The Meaning of Everything: The Story of the Oxford English Dictionary

The Meaning of Everything: The Story of the Oxford English Dictionary

4.0 8
by Simon Winchester
     
 

View All Available Formats & Editions

ISBN-10: 019517500X

ISBN-13: 9780195175004

Pub. Date: 10/14/2004

Publisher: Oxford University Press

From the best-selling author of The Professor and the Madman, The Map That Changed the World, and Krakatoa comes a truly wonderful celebration of the English language and of its unrivaled treasure house, the Oxford English Dictionary. Writing with marvelous brio, Winchester first serves up a lightning history of the English language -- "so vast, so sprawling, so

Overview

From the best-selling author of The Professor and the Madman, The Map That Changed the World, and Krakatoa comes a truly wonderful celebration of the English language and of its unrivaled treasure house, the Oxford English Dictionary. Writing with marvelous brio, Winchester first serves up a lightning history of the English language -- "so vast, so sprawling, so wonderfully unwieldy" -- and pays homage to the great dictionary makers, from "the irredeemably famous" Samuel Johnson to the "short, pale, smug, and boastful" schoolmaster from New Hartford, Noah Webster. He then turns his unmatched talent for storytelling to the making of this most venerable of dictionaries. In this fast-paced narrative, the reader will discover lively portraits of such key figures as the brilliant but tubercular first editor Herbert Coleridge (grandson of the poet), the colorful, boisterous Frederick Furnivall (who left the project in a shambles), and James Augustus Henry Murray, who spent a half-century bringing the project to fruition. Winchester lovingly describes the nuts-and-bolts of dictionary making -- how unexpectedly tricky the dictionary entry for marzipan was, or how fraternity turned out so much longer and monkey so much more ancient that anticipated -- and how bondmaid was left out completely, its slips found lurking under a pile of books long after the B-volume had gone to press.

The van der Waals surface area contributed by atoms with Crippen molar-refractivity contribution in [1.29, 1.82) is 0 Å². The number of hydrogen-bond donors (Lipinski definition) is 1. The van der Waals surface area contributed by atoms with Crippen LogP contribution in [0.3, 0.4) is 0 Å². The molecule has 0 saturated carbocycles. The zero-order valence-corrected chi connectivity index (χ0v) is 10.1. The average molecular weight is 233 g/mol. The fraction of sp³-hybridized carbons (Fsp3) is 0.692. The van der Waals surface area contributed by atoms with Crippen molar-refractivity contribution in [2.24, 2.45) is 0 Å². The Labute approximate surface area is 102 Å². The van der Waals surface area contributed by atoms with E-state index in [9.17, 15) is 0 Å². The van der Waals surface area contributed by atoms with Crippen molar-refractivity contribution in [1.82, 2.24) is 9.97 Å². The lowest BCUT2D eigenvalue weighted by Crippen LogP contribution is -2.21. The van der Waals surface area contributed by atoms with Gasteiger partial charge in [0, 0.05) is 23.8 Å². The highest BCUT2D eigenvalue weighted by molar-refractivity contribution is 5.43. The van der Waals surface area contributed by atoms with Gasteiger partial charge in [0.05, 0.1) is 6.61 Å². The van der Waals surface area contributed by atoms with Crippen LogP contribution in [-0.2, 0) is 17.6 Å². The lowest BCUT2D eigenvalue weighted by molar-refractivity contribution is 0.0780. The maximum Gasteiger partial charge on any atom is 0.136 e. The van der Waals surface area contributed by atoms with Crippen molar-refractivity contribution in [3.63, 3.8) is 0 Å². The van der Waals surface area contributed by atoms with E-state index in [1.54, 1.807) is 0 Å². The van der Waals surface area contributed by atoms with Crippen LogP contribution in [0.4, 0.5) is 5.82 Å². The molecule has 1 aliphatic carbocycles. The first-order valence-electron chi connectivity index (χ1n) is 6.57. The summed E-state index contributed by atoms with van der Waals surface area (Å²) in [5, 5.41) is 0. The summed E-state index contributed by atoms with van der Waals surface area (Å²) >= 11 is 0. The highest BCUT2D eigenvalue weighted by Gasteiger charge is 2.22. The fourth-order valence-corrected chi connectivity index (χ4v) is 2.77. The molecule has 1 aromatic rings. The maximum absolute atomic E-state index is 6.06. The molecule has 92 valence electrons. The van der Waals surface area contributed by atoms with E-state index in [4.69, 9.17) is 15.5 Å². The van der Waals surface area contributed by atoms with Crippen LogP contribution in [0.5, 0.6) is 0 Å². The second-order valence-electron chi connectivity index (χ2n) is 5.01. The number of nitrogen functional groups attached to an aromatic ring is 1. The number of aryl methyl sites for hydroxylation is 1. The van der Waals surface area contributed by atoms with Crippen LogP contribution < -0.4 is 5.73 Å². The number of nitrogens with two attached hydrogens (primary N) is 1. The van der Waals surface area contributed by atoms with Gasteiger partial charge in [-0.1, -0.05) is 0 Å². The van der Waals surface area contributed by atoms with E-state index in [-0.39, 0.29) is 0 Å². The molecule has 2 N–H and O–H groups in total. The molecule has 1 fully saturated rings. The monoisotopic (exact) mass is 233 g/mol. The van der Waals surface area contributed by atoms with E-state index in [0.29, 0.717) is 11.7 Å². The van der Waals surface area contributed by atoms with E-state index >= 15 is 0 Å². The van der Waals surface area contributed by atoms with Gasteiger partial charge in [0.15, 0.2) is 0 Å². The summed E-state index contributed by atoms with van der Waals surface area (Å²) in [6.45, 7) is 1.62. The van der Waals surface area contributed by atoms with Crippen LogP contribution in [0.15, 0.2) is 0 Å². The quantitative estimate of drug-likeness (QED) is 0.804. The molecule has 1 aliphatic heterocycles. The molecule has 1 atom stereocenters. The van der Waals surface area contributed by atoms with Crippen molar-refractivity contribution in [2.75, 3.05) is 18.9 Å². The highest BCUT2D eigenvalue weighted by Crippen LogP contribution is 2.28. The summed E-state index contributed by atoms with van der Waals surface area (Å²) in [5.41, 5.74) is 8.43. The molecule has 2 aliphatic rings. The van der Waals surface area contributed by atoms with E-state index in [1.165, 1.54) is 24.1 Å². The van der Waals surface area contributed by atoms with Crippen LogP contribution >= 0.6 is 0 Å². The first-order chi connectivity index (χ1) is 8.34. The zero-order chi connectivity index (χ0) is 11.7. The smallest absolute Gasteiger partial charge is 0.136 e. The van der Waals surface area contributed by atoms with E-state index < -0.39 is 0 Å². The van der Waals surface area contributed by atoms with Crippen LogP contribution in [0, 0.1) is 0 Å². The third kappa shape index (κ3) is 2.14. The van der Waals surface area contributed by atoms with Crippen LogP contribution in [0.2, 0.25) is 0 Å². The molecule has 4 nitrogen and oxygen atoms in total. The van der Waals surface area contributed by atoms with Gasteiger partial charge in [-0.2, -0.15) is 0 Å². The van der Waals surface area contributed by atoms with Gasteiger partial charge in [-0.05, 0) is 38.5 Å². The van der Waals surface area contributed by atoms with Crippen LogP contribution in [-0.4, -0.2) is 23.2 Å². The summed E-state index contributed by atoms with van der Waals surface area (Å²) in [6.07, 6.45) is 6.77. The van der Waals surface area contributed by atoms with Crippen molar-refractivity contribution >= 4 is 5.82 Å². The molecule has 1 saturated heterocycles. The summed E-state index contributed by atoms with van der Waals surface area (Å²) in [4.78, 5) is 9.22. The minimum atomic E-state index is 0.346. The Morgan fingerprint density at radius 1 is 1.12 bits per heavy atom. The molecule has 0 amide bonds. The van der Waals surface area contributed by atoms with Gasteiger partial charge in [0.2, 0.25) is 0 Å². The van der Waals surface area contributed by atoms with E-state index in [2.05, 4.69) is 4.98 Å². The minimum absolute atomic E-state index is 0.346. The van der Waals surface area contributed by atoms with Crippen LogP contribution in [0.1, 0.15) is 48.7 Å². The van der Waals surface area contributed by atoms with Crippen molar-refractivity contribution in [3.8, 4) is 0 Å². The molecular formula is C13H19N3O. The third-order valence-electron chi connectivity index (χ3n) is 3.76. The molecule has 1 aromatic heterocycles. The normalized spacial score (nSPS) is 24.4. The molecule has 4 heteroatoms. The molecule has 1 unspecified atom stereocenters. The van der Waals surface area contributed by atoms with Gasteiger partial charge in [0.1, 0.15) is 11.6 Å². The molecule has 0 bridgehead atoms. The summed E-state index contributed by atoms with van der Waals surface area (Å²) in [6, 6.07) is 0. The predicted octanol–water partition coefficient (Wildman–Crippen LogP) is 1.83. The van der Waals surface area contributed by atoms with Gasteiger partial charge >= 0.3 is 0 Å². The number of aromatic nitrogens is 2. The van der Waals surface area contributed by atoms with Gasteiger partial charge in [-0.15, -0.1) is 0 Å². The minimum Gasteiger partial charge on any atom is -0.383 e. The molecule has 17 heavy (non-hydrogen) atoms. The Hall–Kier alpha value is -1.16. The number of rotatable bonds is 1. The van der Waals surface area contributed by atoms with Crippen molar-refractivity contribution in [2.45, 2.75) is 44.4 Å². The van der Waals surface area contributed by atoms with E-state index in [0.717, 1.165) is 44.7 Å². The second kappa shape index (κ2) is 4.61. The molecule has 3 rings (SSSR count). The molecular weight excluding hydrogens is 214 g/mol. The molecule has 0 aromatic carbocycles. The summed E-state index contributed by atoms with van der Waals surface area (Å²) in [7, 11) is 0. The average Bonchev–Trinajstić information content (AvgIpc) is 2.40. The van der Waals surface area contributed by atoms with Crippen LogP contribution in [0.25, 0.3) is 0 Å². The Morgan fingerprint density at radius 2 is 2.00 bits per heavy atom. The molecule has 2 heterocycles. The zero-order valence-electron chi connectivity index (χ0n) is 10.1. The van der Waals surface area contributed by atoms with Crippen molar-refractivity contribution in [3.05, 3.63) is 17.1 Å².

We visit the ugly corrugated iron structure that Murray grandly dubbed the Scriptorium -- the Scrippy or the Shed, as locals called it -- and meet some of the legion of volunteers, from Fitzedward Hall, a bitter hermit obsessively devoted to the OED, to W. C. Minor, whose story is one of dangerous madness, ineluctable sadness, and ultimate redemption. The Meaning of Everything is a scintillating account of the creation of the greatest monument ever erected to a living language. Simon Winchester's supple, vigorous prose illuminates this dauntingly ambitious project -- a seventy-year odyssey to create the grandfather of all word-books, the world's unrivaled uber-dictionary.

Product Details

ISBN-13:
9780195175004
Publisher:
Oxford University Press
Publication date:
10/14/2004
Edition description:
Reprint
Pages:
288
Sales rank:
392,127
Product dimensions:
7.90(w) x 5.30(h) x 0.60(d)

Table of Contents

Acknowledgementsix
List of Illustrationsxii
Prologuexv
1.Taking the Measure of It All1
2.The Construction of the Pigeon-Holes46
3.The General Officer Commanding72
4.Battling with the Undertow97
5.Pushing through the Untrodden Forest134
6.So Heavily Goes the Chariot160
7.The Hermit and the Murderer--and Hereward Thimbleby Price186
8.From Take to Turn-down--and then, Triumphal Valediction216
Epilogue: And Always Beginning Again238
Bibliography and Further Reading251
Index254
Picture Acknowledgements260

Customer Reviews

Average Review:

Write a Review

and post it to your social network

     

Most Helpful Customer Reviews

See all customer reviews >

Meaning of Everything: The Story of the Oxford English Dictionary 4 out of 5 based on 0 ratings. 8 reviews.
Guest More than 1 year ago
Excellent book! In the wee hours I was still up reading, thinking just 5 more pages and I'll go to bed...I 5 more paged myself to the end!
Anonymous More than 1 year ago
Anonymous More than 1 year ago
Anonymous More than 1 year ago
Anonymous More than 1 year ago
Anonymous More than 1 year ago
Anonymous More than 1 year ago
Anonymous More than 1 year ago
Boring boring boring